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Adi Roche’s charity forced to suspend life-saving surgery in Ukraine

Adi Roche at the children's hospital in Kharkiv in Ukraine.

Adi Roche at the children's hospital in Kharkiv in Ukraine.

The rapidly deteriorating situation in Ukraine has forced the suspension of a life-saving cardiac surgery programme organised by the Irish humanitarian aid agency, Adi Roche’s Chernobyl Children International (CCI).

For the past 10 years teams of surgeons from the US and Canada have travelled to Ukraine and Belarus six times a year to perform operations on children who have been diagnosed with a condition known as “Chernobyl Heart”.

6,000 children are born with genetic heart diseases and defects in Ukraine each year. Medical experts there say these conditions, some of which they describe as “Chernobyl Heart”, are linked to radiation leaks from the Chernobyl nuclear plant accident in 1986.

The “open heart” surgery programme to save the lives of these children is a joint initiative between Ireland, Ukraine and the US.

The €3 million - the programme cost so far - has been raised entirely in Ireland by CCI donors and volunteer fundraising activities.

The operations are carried out in the Regional Hospital in Kharkiv in the east of Ukraine - by some of the world’s leading heart specialists - under the direction of the renowned US cardiologist Dr William Novick, Founder of the International Children’s Heart Foundation (ICHF).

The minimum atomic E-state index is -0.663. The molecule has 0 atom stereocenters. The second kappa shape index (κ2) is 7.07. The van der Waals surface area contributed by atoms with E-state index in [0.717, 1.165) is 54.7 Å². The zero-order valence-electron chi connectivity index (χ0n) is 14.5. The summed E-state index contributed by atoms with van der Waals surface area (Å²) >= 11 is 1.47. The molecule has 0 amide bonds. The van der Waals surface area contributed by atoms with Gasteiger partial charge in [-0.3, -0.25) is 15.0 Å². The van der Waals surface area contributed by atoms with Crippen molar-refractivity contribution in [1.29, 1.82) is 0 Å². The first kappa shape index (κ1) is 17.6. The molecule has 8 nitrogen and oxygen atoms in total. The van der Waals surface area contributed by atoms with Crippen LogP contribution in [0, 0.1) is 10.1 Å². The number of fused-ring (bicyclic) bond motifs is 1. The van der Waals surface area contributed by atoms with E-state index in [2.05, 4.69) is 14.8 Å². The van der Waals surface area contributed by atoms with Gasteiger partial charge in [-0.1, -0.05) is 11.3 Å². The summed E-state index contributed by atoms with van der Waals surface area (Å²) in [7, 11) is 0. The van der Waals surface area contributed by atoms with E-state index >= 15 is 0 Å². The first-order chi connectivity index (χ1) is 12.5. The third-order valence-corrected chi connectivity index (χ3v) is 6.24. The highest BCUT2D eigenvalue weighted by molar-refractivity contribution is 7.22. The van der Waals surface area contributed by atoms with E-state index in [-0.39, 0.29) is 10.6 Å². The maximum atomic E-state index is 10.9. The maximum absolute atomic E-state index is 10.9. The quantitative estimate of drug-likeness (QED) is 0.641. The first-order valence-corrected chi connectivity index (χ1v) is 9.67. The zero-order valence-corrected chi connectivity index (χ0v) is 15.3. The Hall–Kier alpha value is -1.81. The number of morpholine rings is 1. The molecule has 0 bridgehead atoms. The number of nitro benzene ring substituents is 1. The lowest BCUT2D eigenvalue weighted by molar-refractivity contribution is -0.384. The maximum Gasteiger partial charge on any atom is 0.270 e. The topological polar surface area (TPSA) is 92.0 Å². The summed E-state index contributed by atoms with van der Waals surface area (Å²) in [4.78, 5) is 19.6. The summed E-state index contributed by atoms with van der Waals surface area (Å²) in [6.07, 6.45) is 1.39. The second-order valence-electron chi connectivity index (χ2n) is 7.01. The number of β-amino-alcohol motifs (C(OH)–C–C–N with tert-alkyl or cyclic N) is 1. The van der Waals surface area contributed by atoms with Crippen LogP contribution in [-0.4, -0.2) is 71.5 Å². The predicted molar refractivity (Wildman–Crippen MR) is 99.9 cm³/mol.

But riots and a worsening security situation in Kharkiv has meant that the current series of operations which were due to be carried out this month have had to be suspended.

“Because the situation in Kharkiv is so tense and volatile we felt we had no option but to cancel the operations which the children and their parents had been hoping for”, said Clonmel native Adi Roche.

“This is very tragic because there are long waiting lists for these vital life-saving operations”.

“At the moment we have teams of surgeons standing by in the US and Canada waiting to travel to Kharkiv but we have been advised that the situation there is so unstable that their safety cannot be guaranteed and that the programme should be suspended for the time being”.

“The reality is that one in every four children diagnosed with the heart defect know as “Chernobyl Heart” will die before they reach the age of six - so the programmes we organise and fund each year are really a race against time”.

“The extraordinary thing is, that because the teams of cardiac surgeons come as volunteers to Ukraine and because we finance the logistical operation to transport them and their specialised equipment, we are able to carry out each operation - and give each child the gift of life - for just $1,000”.

“It is very distressing that we have had to take the decision to put the Cardiac programme on hold but we hope that the situation in Kharkiv will stabilise in the coming months”, says Roche who is a voluntary CEO.

 

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